If you say it’s a national hockey show (and I do, BTW) then the question is do you air it at 9 am PST when it’s airing live OR are you tape delaying it at usual 12 pm slot?

Similarly, if McCown refers to the “network hour” of Prime Time Sports are you going to run that hour of radio in Vancouver too? If so, same question, live or tape delayed?

Back on the talent side, the rumors are aplenty:

I’ve written this too many times, but I will say it again, I’m hiring Andrew Walker to host mornings in Vancouver if run the station. It’s getting him out of the dead spot he’s currently in and puts him in an ideal slot in Vancouver at a meaningful time. To entice him, give him access to Cable Box 1 (Rogers corporate jet) to go see the Blue Jays whenever and wherever he wants.

Apparently, I am not the only one hearing these rumours:

Latest buzz rumour has Sportsnet’s Andrew Walker coming to Vancouver, possibly to anchor a morning show.

Walker was tied to Vancouver sports radio in another go around, before ending up in Toronto, where he kind of looks stuck in that 1-4 time slot.

If this is true, they’re not getting Walker to Van on the cheap.

Word is Sportsnet is getting ready to spend, and invest.

They seem to believe the sports radio market has 120,000 listeners and rather than trying to expand that (there’s a huge number of younger listeners who feel left out), they’re hoping to dominate it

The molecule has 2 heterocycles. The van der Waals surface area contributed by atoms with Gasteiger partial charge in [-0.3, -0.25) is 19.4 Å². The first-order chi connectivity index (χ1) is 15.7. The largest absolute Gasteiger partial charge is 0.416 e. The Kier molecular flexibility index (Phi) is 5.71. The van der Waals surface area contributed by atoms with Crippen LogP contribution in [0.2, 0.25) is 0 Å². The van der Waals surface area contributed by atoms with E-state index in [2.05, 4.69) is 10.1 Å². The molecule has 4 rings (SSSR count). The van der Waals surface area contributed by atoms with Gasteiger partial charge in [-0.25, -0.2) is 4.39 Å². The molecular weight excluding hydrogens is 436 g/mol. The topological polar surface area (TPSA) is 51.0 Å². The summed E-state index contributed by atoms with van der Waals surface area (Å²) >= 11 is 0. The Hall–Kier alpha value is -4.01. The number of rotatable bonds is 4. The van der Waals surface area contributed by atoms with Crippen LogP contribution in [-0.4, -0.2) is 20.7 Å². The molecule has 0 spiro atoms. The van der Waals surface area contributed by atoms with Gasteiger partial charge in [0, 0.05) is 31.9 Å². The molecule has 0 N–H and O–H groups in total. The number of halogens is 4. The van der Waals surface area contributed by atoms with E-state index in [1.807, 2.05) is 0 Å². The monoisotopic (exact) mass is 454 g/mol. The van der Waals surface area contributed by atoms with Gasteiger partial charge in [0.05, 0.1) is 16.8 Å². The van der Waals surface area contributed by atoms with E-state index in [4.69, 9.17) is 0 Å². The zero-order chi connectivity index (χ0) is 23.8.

And that’s not all…

There’s been at least one defection from the TSN radio side. Satiar Shah is said to have defected from Bell to greener pastures on Rogers radio. I haven’t seen anything official but this recently ran:

Satiar Shah, the producer for TSN 1040’s Bro Jake Show, has left the station and is heading to Sportsnet 650, which is slated to start up in time for the hockey season.

Who else you ask?

Well I am told that Rogers made a very hard play for long time sports personality Matthew Sekeres and David Pratt but they were unsuccessful. A partial list under consideration for roles include:

Jody Vance
James Cybulski
David Pratt
Brad Fay
Tom Plasteris(PD role)
John Shannon
Andrew Walker
Craig MacEwan
Rob Fai
Matthew Sekeres
Scott Rintoul
Perry Solkowski
Mike Whittingham(was in on PD role)
Don Taylor
Satiar Shah

Finally, with the NHL Expansion Draft, new jersey launch and Entry Draft behind us and Free Agency just ahead of us are you going to be buying any new jerseys? A friend at wants to know which jersey you are buying and why? PSA, they have em all and great customer service too!

Happy rest of the weekend!